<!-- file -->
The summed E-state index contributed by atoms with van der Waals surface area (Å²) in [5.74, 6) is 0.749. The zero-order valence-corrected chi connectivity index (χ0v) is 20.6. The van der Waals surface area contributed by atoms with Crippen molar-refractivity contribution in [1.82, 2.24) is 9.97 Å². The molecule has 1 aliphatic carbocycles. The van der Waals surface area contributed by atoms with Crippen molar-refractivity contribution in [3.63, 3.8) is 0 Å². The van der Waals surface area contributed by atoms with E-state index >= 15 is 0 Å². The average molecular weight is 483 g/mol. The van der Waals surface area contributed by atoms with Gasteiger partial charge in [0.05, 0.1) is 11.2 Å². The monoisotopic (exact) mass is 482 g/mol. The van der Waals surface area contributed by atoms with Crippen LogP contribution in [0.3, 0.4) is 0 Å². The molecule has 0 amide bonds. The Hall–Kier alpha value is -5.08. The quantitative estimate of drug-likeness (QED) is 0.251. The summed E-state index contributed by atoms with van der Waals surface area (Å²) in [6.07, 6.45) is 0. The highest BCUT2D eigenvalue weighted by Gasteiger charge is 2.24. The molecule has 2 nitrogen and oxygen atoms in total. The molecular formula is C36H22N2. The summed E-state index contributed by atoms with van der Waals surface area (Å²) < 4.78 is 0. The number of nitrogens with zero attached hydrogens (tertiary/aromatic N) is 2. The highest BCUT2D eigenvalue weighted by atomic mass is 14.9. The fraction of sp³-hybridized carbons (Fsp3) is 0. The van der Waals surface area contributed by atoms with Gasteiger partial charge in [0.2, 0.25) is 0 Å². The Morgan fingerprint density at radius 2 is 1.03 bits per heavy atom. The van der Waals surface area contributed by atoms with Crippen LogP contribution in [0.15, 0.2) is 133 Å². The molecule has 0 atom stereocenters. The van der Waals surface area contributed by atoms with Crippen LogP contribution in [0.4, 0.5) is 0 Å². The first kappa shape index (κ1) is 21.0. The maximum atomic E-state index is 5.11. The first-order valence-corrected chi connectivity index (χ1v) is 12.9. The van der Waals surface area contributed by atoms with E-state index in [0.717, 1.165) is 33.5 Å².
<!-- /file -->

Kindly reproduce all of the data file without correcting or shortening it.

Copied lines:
The summed E-state index contributed by atoms with van der Waals surface area (Å²) in [5.74, 6) is 0.749. The zero-order valence-corrected chi connectivity index (χ0v) is 20.6. The van der Waals surface area contributed by atoms with Crippen molar-refractivity contribution in [1.82, 2.24) is 9.97 Å². The molecule has 1 aliphatic carbocycles. The van der Waals surface area contributed by atoms with Crippen molar-refractivity contribution in [3.63, 3.8) is 0 Å². The van der Waals surface area contributed by atoms with E-state index >= 15 is 0 Å². The average molecular weight is 483 g/mol. The van der Waals surface area contributed by atoms with Gasteiger partial charge in [0.05, 0.1) is 11.2 Å². The monoisotopic (exact) mass is 482 g/mol. The van der Waals surface area contributed by atoms with Crippen LogP contribution in [0.3, 0.4) is 0 Å². The molecule has 0 amide bonds. The Hall–Kier alpha value is -5.08. The quantitative estimate of drug-likeness (QED) is 0.251. The summed E-state index contributed by atoms with van der Waals surface area (Å²) in [6.07, 6.45) is 0. The highest BCUT2D eigenvalue weighted by Gasteiger charge is 2.24. The molecule has 2 nitrogen and oxygen atoms in total. The molecular formula is C36H22N2. The summed E-state index contributed by atoms with van der Waals surface area (Å²) < 4.78 is 0. The number of nitrogens with zero attached hydrogens (tertiary/aromatic N) is 2. The highest BCUT2D eigenvalue weighted by atomic mass is 14.9. The fraction of sp³-hybridized carbons (Fsp3) is 0. The van der Waals surface area contributed by atoms with Gasteiger partial charge in [0.2, 0.25) is 0 Å². The Morgan fingerprint density at radius 2 is 1.03 bits per heavy atom. The van der Waals surface area contributed by atoms with Crippen LogP contribution in [0.15, 0.2) is 133 Å². The molecule has 0 atom stereocenters. The van der Waals surface area contributed by atoms with Crippen LogP contribution in [0.4, 0.5) is 0 Å². The first kappa shape index (κ1) is 21.0. The maximum atomic E-state index is 5.11. The first-order valence-corrected chi connectivity index (χ1v) is 12.9. The van der Waals surface area contributed by atoms with E-state index in [0.717, 1.165) is 33.5 Å².